No excuse for unacceptable terms
Updated: 2013-04-16 06:59
By Ho Lok-Sang(HK Edition)
Hong Kong is one of the most globalized economies in the world. In the face of intense competition, it is understandable that profit-maximizing entrepreneurs will run their businesses in the most efficient way. Contrary to populist beliefs, making a handsome profit in the face of competition is proper and is commendable - provided a basic sense of responsibility and integrity is maintained. A profitable business model does not have to mean that the enterprise is uncaring to its employees and to its clients. It also does not have to forget a basic sense of ethics. Indeed, the contrary is true. A profitable business that is viable and sustainable over the long term has to be socially responsible. Corporate social responsibility (CSR) is not taught in business schools just to be forgotten in practice.
In this regard, the Chicago school of economics led by Nobel Prize-winning economist Milton Friedman either got it wrong or was mistaken. Friedman was quoted as having said: "There is one and only one social responsibility of business - to use its resources and engage in activities designed to increase its profits so long as it stays within the rules of the game, which is to say, engages in open and free competition without deception or fraud." If this is taken to mean that managers of corporations should have little responsibility in looking after the well-being of their workforce or in protecting the environment, and instead should simply focus on short-term profit-making within the scope of the law, he must be wrong.
The fact is that over the longer term, ignoring the needs and feelings of workers, ignoring the effects on the environment, and ignoring social safety will result in the enterprise having a high price to pay. Caring for CSR is consistent with the long-term profitability of the company. However, if Friedman's recommendation for maximizing profit is understood as maximizing long-term profit, then he is right - when it is understood that CSR is a precondition for maximizing long-term profit.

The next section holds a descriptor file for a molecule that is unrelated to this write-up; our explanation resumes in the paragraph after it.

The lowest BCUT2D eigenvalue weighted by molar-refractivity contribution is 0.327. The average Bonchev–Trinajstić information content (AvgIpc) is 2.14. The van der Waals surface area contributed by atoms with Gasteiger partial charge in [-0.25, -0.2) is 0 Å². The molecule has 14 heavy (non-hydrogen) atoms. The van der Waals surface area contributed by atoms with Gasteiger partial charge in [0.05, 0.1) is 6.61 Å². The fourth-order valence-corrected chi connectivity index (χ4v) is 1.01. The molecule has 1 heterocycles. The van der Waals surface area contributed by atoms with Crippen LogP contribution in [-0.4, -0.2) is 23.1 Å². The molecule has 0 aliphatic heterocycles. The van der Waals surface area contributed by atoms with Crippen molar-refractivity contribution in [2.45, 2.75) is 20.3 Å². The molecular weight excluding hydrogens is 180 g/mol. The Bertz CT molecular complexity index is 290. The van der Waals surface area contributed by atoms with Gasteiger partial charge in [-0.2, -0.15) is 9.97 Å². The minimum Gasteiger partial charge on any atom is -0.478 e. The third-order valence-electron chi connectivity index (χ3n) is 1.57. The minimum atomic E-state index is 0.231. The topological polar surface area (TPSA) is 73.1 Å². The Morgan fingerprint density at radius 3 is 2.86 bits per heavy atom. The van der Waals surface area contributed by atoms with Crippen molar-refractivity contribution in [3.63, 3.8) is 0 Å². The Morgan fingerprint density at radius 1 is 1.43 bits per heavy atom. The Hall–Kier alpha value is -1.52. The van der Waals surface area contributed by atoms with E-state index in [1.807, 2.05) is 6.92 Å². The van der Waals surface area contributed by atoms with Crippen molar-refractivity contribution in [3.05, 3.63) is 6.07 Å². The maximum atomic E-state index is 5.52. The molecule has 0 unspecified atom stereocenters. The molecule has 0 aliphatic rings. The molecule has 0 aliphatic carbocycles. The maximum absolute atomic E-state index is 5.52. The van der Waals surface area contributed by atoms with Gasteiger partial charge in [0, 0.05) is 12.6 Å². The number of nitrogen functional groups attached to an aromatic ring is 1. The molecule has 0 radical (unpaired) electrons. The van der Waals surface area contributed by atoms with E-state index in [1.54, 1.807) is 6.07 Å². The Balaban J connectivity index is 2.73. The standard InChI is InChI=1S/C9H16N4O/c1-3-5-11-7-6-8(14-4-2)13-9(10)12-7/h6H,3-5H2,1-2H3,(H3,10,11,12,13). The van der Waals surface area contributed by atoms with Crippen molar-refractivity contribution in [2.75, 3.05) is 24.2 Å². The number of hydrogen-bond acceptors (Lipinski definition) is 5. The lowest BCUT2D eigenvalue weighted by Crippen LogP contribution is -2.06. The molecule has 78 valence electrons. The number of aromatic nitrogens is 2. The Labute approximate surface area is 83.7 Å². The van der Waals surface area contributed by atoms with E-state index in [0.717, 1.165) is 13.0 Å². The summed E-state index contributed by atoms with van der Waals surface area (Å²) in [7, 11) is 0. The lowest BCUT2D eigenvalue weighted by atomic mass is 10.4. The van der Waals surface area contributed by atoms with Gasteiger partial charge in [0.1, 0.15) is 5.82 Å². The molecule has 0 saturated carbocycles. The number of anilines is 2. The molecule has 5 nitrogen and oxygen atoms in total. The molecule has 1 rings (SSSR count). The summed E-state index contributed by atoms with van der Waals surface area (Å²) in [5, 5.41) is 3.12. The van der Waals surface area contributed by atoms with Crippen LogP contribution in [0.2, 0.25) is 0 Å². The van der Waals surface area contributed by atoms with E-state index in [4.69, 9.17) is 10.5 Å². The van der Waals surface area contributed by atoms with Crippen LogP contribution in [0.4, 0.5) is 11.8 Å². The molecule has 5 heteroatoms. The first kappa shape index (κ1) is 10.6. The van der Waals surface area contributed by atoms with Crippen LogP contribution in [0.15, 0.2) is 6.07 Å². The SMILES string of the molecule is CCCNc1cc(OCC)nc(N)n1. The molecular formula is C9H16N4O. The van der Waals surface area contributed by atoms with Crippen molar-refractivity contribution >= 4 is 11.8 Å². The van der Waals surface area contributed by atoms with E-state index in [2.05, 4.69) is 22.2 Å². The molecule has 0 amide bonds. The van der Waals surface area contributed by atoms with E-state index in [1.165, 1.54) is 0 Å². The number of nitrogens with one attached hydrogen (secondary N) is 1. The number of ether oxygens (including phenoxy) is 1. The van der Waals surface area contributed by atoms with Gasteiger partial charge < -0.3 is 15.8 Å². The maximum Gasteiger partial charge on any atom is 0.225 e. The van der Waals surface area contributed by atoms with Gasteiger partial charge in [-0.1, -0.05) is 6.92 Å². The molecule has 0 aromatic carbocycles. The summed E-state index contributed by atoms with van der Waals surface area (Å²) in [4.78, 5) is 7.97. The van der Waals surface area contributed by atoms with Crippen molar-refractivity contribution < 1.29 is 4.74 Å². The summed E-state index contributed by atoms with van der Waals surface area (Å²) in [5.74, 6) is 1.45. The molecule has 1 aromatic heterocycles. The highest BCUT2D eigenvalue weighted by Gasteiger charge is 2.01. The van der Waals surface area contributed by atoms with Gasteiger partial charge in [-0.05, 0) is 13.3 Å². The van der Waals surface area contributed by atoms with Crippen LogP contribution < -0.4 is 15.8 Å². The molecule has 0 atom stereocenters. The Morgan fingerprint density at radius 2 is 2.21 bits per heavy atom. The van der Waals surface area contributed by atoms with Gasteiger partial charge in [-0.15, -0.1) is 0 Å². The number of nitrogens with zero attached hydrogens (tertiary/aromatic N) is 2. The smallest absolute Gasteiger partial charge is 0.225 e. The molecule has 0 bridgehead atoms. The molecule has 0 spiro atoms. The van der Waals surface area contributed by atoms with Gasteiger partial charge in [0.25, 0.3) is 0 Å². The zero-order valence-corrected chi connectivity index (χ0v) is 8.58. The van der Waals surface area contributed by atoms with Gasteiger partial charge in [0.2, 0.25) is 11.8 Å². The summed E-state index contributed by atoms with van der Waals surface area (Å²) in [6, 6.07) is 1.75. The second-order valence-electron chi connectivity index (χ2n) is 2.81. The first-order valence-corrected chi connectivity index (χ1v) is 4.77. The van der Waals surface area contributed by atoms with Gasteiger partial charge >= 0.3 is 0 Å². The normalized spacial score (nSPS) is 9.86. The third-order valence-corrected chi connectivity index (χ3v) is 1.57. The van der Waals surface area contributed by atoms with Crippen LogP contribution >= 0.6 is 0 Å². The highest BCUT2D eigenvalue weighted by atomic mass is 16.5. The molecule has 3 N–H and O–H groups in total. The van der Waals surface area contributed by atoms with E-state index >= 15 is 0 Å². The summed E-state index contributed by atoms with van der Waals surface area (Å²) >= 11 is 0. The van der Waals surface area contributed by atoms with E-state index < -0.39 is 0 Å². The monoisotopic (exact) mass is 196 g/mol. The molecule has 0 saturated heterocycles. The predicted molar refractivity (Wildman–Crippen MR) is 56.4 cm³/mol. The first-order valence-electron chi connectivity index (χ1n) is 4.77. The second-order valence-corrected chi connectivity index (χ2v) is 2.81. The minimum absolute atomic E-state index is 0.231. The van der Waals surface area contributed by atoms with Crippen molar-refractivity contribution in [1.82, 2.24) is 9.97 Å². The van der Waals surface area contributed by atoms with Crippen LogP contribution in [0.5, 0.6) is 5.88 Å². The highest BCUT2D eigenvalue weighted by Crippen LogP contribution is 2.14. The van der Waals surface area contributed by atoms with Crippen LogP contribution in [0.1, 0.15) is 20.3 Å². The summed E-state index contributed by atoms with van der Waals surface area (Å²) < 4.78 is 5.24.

The recent industrial action at Kwai Chung container terminal is a case in point. The fact it dragged on for so long is certainly related to the fact that Hongkong International Terminals (HIT) is not the direct employer of the workers, who are instead hired by contractors and subcontractors. In theory, HIT can stay out of the dispute altogether, and it would be the responsibility of the contractors to ensure that the outsourced works are done properly according to the agreement between them and HIT. Alternatively, HIT could in principle hold the contractors responsible for not delivering what had been promised.
Blaming the practice of outsourcing would be wrong. In the face of global competition, reversing the trend of outsourcing specific tasks is unrealistic. To stay in business firms must be lean and efficient, and that would imply having to tender work to the contractor who does the cheapest and most effective job. But it will be wrong not to specify rules of decency and common sense as requirements contractors must abide by in order to win the contract. Focusing just on price without spelling out such rules will invite trouble. HIT is now paying a heavy price for this neglect.
Apart from the pay issue, it has come to light that workers employed by contractors may be asked to perform three shifts in a row, i.e., to work 24 hours without break. It also has come to light that workers had very little time for meals and often no proper toilets where they were on duty. Such working conditions are hazardous for health and are totally inimical to any sense of work/life balance. In the final analysis, it was foolhardy of HIT to have allowed such working conditions to be imposed on workers who are servicing HIT, regardless of the fact that HIT was not the legal employer.
Outsourcing contracts without specifying what constitutes basic decency could invite more attractive tenders, but that also invites trouble. We have seen that in the recent elevator incident at North Point which fell several stories and crashed injuring seven people. The tendering process resulted in a successful bid which could not guarantee the quality of the work performed, leading to the disaster.
The industrial action in Kwai Chung might mean HIT loses business to competing container ports in the region. This will be a blow to HIT and to its holding company Hutchison Whampoa. Outsourcing without laying out requirements that address the human needs of workers can maximize profit in the short run, but is detrimental to long-term profit. Will our corporations listen?
The author is director of the Center for Public Policy Studies, Lingnan University.
(HK Edition 04/16/2013 page1)